Sous Chef: 24 Hours on the Line by Michael Gibney
Publication Date: 2014
The Short Version:
A glimpse into the behind the scenes workings of a restaurant kitchen.
Why I Read It:
I love watching competitive cooking shows on TV and when I heard about this book I thought it might be a good one for my first venture into world of Culinary Arts books.
From the publisher
. . .Chef Michael Gibney uses twenty-four hours to animate the intricate camaraderie and culinary choreography in an upscale New York restaurant kitchen. Here readers will find all the details, in rapid-fire succession, of what it takes to deliver an exceptional plate of food—the journey to excellence by way of exhaustion.
I’m glad I read this. It’s interesting and informative. The second-person narrative feels like an attempt to draw the reader into the events of the day. That’s probably a good choice for this book. I didn’t like that choice at first but later I thought that third–person narrative would have lessened the feeling of urgency and involvement.
I liked the glossary in the back. Most of the terminology I was not already familiar with was included and I think that for the format of this book it made better sense to do the explaining in a glossary rather than in the midst of the narrative.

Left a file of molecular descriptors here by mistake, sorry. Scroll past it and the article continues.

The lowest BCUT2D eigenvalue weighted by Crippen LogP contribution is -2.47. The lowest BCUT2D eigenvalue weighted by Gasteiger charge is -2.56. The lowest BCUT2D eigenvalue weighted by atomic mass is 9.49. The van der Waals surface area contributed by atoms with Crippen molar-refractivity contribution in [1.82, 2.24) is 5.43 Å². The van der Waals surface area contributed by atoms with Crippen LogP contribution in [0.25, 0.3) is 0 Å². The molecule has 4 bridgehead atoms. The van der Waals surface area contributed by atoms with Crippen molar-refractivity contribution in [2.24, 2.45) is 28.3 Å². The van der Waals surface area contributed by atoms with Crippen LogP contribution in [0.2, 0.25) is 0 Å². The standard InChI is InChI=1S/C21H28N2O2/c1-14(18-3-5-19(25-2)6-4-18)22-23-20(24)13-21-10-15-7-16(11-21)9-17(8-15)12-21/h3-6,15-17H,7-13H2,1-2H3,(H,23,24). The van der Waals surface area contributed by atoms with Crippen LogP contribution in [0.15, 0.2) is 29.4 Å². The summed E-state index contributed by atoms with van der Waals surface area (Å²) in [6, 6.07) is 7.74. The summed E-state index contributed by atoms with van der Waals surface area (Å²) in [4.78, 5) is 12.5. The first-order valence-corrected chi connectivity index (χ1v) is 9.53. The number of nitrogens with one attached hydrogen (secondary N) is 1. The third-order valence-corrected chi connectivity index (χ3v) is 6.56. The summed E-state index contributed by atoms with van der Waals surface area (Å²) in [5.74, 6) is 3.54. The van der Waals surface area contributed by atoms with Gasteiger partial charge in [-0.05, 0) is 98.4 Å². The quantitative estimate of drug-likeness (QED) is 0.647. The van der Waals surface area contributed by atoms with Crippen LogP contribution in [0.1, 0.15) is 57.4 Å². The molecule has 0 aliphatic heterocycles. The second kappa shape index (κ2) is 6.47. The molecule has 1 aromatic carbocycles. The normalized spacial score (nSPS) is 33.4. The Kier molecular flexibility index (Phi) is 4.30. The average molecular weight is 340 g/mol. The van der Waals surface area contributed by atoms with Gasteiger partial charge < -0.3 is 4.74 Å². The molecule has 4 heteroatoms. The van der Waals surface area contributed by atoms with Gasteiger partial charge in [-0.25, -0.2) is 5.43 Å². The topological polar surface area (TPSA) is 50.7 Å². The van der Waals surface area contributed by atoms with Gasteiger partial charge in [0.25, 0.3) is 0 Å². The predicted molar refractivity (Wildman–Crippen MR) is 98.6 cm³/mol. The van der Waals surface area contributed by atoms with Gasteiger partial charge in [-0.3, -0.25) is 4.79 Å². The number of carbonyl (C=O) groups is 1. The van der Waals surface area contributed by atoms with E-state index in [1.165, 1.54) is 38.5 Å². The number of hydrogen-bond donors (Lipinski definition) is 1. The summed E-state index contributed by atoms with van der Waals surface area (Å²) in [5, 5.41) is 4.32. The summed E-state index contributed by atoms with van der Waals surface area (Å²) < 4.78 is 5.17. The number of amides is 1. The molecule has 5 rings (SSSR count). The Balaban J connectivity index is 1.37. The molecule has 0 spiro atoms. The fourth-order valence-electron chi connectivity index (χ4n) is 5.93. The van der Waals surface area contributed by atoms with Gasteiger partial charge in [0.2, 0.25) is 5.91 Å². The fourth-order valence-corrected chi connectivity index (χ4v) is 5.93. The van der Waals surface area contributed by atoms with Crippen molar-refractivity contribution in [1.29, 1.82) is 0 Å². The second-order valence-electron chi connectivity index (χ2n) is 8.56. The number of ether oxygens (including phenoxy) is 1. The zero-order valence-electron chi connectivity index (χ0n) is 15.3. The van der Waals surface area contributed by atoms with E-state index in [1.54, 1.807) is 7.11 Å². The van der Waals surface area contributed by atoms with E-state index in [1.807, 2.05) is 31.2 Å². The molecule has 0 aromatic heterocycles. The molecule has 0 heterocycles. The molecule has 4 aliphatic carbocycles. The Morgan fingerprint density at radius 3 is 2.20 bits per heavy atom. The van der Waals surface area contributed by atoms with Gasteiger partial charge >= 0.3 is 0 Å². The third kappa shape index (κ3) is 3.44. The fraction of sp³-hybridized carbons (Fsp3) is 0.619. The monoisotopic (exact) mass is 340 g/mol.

I learned a lot about what goes on behind the scenes in a restaurant kitchen. I have a much better understanding about the lifestyle and work environments of the chefs I see competing on shows like Top Chef. I enjoyed learning about the routines and hierarchy of the various kitchen staff members.
I liked the format of the book in taking the reader through a busy Friday in an upscale restaurant. It began with the early morning opening and progressing on through service and after-work socializing to the opening for Saturday brunch. Mostly it made me thankful for my desk job and my weekday work schedule.
While I wouldn’t classify this as a book I’d widely recommend to everyone I found it interesting. I would recommend it to people who have an interest in the workings of the restaurant industry and what it takes to be a chef. I passed it along to The Hubster and he seems to be feeling the same way. I think I made a good choice in selecting this book as my introduction to culinary memoirs and other similar books. I’m definitely looking forward to exploring more of this genre.